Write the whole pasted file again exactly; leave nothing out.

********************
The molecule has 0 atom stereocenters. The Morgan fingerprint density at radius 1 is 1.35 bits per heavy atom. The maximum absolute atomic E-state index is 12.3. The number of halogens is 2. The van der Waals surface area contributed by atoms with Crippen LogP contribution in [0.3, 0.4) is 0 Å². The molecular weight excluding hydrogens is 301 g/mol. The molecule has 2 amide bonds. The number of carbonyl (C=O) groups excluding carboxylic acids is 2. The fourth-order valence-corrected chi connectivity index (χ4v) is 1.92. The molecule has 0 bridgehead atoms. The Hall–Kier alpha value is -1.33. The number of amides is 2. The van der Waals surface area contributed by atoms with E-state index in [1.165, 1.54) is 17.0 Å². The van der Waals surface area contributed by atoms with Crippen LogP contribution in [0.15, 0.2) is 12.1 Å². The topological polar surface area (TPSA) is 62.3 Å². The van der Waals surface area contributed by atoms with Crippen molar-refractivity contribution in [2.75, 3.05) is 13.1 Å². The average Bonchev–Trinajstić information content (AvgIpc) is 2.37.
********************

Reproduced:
The molecule has 0 atom stereocenters. The Morgan fingerprint density at radius 1 is 1.35 bits per heavy atom. The maximum absolute atomic E-state index is 12.3. The number of halogens is 2. The van der Waals surface area contributed by atoms with Crippen LogP contribution in [0.3, 0.4) is 0 Å². The molecular weight excluding hydrogens is 301 g/mol. The molecule has 2 amide bonds. The number of carbonyl (C=O) groups excluding carboxylic acids is 2. The fourth-order valence-corrected chi connectivity index (χ4v) is 1.92. The molecule has 0 bridgehead atoms. The Hall–Kier alpha value is -1.33. The number of amides is 2. The van der Waals surface area contributed by atoms with E-state index in [1.165, 1.54) is 17.0 Å². The van der Waals surface area contributed by atoms with Crippen LogP contribution in [0.15, 0.2) is 12.1 Å². The topological polar surface area (TPSA) is 62.3 Å². The van der Waals surface area contributed by atoms with Crippen molar-refractivity contribution in [2.75, 3.05) is 13.1 Å². The average Bonchev–Trinajstić information content (AvgIpc) is 2.37.